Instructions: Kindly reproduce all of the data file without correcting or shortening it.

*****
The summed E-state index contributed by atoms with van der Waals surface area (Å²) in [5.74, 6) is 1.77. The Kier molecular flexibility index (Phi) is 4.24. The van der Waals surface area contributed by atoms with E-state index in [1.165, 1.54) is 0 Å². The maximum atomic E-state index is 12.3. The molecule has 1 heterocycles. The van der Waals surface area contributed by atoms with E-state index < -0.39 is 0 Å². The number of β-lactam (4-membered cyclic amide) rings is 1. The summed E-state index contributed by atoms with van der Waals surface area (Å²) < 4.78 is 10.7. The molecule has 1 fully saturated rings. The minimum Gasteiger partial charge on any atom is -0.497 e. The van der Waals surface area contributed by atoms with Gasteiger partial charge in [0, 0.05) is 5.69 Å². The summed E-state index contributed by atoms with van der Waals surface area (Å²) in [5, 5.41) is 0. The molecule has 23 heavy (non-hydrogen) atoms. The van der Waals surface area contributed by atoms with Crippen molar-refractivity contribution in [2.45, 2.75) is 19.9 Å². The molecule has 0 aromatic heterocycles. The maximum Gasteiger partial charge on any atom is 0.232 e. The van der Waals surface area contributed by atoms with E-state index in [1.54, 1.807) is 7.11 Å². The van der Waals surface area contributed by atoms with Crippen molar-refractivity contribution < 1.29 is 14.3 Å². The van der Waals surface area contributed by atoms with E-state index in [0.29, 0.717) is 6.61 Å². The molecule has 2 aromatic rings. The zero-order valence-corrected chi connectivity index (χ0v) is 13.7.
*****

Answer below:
The summed E-state index contributed by atoms with van der Waals surface area (Å²) in [5.74, 6) is 1.77. The Kier molecular flexibility index (Phi) is 4.24. The van der Waals surface area contributed by atoms with E-state index in [1.165, 1.54) is 0 Å². The maximum atomic E-state index is 12.3. The molecule has 1 heterocycles. The van der Waals surface area contributed by atoms with E-state index < -0.39 is 0 Å². The number of β-lactam (4-membered cyclic amide) rings is 1. The summed E-state index contributed by atoms with van der Waals surface area (Å²) < 4.78 is 10.7. The molecule has 1 fully saturated rings. The minimum Gasteiger partial charge on any atom is -0.497 e. The van der Waals surface area contributed by atoms with Gasteiger partial charge in [0, 0.05) is 5.69 Å². The summed E-state index contributed by atoms with van der Waals surface area (Å²) in [5, 5.41) is 0. The molecule has 23 heavy (non-hydrogen) atoms. The van der Waals surface area contributed by atoms with Crippen molar-refractivity contribution in [2.45, 2.75) is 19.9 Å². The molecule has 0 aromatic heterocycles. The maximum Gasteiger partial charge on any atom is 0.232 e. The van der Waals surface area contributed by atoms with E-state index in [1.54, 1.807) is 7.11 Å². The van der Waals surface area contributed by atoms with Crippen molar-refractivity contribution < 1.29 is 14.3 Å². The van der Waals surface area contributed by atoms with E-state index in [0.29, 0.717) is 6.61 Å². The molecule has 2 aromatic rings. The zero-order valence-corrected chi connectivity index (χ0v) is 13.7.